The vaccine developed by pharmaceutical companies Sanofi and GlaxoSmithKline reported positive results from clinical trials on Monday, indicating the vaccine could be added to the global vaccine supply, according to France24. A previous study conducted in late 2020 demonstrated that the vaccine provided low levels of immunity in older individuals. These most recent phase two trial results show that two doses of the vaccine produced a “strong immune response” among adults of all ages, with 95 to 100 percent of adults gaining coronavirus antibodies. The companies expect the vaccine will gain approval from regulators in the last three months of 2021.
As India continues to face a disastrous coronavirus outbreak with thousands of people dying every day, the number of coronavirus vaccinations administered per day has fallen by approximately 50 percent, reports the Washington Post. When coronavirus cases dwindled in India in late 2020, India delayed its purchase of vaccines and did not place its first orders for 16 million vaccines until January 2021. Partha Mukhopadhyay, a senior fellow at the Center for Policy Research in Delhi, said India is “buying vaccines like monthly groceries” rather than making large advance purchases. The government said last week that vaccine shortages in the country will remain until at least July.
India is also facing problems stemming from the fraudulent sale of medicine, oxygen and other public health supplies, writes the New York Times. In the last month, the New Delhi police have arrested over 210 people on alleged cheating, hoarding and other coronavirus-related criminal activities.
President Joe Biden will announce Monday that the U.S. plans to send an additional 20 million coronavirus vaccines—on top of the 60 million doses of the AstraZeneca vaccine—abroad before the end of June, writes Bloomberg. This is the first time the U.S. will send vaccines abroad that have been approved for use within the United States.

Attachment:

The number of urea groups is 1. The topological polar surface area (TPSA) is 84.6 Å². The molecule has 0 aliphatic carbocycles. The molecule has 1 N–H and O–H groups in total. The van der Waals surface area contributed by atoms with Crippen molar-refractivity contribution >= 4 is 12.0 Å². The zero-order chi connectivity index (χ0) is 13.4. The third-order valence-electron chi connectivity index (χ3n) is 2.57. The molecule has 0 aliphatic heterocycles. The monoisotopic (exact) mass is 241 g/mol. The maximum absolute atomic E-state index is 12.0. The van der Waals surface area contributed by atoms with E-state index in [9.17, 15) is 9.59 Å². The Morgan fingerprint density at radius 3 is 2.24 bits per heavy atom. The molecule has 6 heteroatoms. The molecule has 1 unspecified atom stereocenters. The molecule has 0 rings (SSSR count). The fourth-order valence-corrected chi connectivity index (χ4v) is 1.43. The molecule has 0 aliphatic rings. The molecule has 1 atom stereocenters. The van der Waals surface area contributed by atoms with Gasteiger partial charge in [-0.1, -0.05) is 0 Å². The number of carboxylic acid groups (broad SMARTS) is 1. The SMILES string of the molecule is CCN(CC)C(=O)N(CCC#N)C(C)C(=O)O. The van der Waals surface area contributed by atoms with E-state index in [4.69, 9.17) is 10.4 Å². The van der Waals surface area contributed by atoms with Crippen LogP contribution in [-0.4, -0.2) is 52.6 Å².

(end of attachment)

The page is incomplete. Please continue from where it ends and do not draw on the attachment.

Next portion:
Afghan and Taliban forces fought on Sunday on the outskirts of Lashkar Gah, the capital of Helmand province, after a ceasefire for the Eid al-Fitr holiday that ended on Saturday, writes France24. Afghan and Taliban officials appeared to blame the other side for instigating the violence on Sunday. On Friday, an explosion on the outskirts of Kabul disrupted the calm brought on by the ceasefire. The Islamic State claimed responsibility for that attack, and the Taliban denied involvement.
After removing the social media app Parler from its App Store on Jan. 9, 2021, Apple allowed the app to return on Monday after Parler implemented certain content moderation procedures, according to the Washington Post. Posts that are identified and marked as “hate” by Parler’s new artificial intelligence system are not viewable on iPhones or iPads, but users who view Parler on the web or on other smartphones can see those posts by clicking through to view them. Parler is still pushing Apple to permit users on iPhones to click through warning labels indicating hate speech to view those posts.
ICYMI: Yesterday on Lawfare
Haroro Ingram and Lorenzo Vidino examined the Islamic State’s new affiliate in the Democratic Republic of the Congo and explained where policymakers should direct their focus to combat this novel threat.